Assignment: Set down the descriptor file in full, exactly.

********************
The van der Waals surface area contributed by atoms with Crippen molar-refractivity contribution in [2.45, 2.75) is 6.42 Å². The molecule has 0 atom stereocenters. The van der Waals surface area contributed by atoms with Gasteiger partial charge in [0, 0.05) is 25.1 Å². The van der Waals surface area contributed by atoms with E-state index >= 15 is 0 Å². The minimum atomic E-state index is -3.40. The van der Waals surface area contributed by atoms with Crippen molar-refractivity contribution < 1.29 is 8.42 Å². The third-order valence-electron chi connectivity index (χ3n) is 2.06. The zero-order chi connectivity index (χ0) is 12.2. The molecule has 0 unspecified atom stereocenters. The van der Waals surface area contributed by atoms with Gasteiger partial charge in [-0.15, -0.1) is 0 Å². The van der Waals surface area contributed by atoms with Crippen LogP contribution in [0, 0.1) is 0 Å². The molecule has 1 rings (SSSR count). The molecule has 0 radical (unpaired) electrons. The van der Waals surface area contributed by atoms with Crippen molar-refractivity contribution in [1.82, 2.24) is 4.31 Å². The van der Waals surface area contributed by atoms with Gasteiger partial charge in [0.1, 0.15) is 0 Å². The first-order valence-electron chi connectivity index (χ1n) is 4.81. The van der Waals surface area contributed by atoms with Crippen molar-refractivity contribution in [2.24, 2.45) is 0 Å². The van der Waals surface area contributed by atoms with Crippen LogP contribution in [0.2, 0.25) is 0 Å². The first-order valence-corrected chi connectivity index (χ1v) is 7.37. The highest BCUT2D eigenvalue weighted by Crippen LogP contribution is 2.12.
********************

The van der Waals surface area contributed by atoms with Crippen molar-refractivity contribution in [2.45, 2.75) is 6.42 Å². The molecule has 0 atom stereocenters. The van der Waals surface area contributed by atoms with Gasteiger partial charge in [0, 0.05) is 25.1 Å². The van der Waals surface area contributed by atoms with E-state index >= 15 is 0 Å². The minimum atomic E-state index is -3.40. The van der Waals surface area contributed by atoms with Crippen molar-refractivity contribution < 1.29 is 8.42 Å². The third-order valence-electron chi connectivity index (χ3n) is 2.06. The zero-order chi connectivity index (χ0) is 12.2. The molecule has 0 unspecified atom stereocenters. The van der Waals surface area contributed by atoms with Gasteiger partial charge in [-0.15, -0.1) is 0 Å². The van der Waals surface area contributed by atoms with Crippen LogP contribution in [0, 0.1) is 0 Å². The molecule has 1 rings (SSSR count). The molecule has 0 radical (unpaired) electrons. The van der Waals surface area contributed by atoms with Crippen molar-refractivity contribution in [1.82, 2.24) is 4.31 Å². The van der Waals surface area contributed by atoms with Gasteiger partial charge in [0.1, 0.15) is 0 Å². The first-order valence-electron chi connectivity index (χ1n) is 4.81. The van der Waals surface area contributed by atoms with Crippen molar-refractivity contribution in [2.24, 2.45) is 0 Å². The van der Waals surface area contributed by atoms with Crippen LogP contribution in [0.2, 0.25) is 0 Å². The first-order valence-corrected chi connectivity index (χ1v) is 7.37. The highest BCUT2D eigenvalue weighted by Crippen LogP contribution is 2.12.